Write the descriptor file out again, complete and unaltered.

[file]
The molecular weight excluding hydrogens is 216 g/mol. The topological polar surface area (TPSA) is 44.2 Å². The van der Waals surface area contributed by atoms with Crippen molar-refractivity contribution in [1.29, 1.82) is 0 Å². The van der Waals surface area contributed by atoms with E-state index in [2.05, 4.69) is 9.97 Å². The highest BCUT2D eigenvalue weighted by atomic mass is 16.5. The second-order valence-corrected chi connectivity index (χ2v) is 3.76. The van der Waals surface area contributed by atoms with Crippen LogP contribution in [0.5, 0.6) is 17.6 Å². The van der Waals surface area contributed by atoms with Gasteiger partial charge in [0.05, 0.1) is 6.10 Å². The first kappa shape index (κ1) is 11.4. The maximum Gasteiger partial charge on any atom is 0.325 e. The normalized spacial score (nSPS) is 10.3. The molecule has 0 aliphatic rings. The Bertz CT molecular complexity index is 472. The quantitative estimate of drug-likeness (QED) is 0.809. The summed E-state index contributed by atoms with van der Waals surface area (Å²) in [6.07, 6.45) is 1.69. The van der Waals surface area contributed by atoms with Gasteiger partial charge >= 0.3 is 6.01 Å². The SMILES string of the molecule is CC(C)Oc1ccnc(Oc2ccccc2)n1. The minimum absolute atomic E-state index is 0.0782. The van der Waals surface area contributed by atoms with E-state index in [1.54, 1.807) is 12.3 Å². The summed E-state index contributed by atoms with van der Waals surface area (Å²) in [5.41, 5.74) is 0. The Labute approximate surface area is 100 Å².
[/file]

The molecular weight excluding hydrogens is 216 g/mol. The topological polar surface area (TPSA) is 44.2 Å². The van der Waals surface area contributed by atoms with Crippen molar-refractivity contribution in [1.29, 1.82) is 0 Å². The van der Waals surface area contributed by atoms with E-state index in [2.05, 4.69) is 9.97 Å². The highest BCUT2D eigenvalue weighted by atomic mass is 16.5. The second-order valence-corrected chi connectivity index (χ2v) is 3.76. The van der Waals surface area contributed by atoms with Crippen LogP contribution in [0.5, 0.6) is 17.6 Å². The van der Waals surface area contributed by atoms with Gasteiger partial charge in [0.05, 0.1) is 6.10 Å². The first kappa shape index (κ1) is 11.4. The maximum Gasteiger partial charge on any atom is 0.325 e. The normalized spacial score (nSPS) is 10.3. The molecule has 0 aliphatic rings. The Bertz CT molecular complexity index is 472. The quantitative estimate of drug-likeness (QED) is 0.809. The summed E-state index contributed by atoms with van der Waals surface area (Å²) in [6.07, 6.45) is 1.69. The van der Waals surface area contributed by atoms with Gasteiger partial charge >= 0.3 is 6.01 Å². The SMILES string of the molecule is CC(C)Oc1ccnc(Oc2ccccc2)n1. The minimum absolute atomic E-state index is 0.0782. The van der Waals surface area contributed by atoms with E-state index in [1.54, 1.807) is 12.3 Å². The summed E-state index contributed by atoms with van der Waals surface area (Å²) in [5.41, 5.74) is 0. The Labute approximate surface area is 100 Å².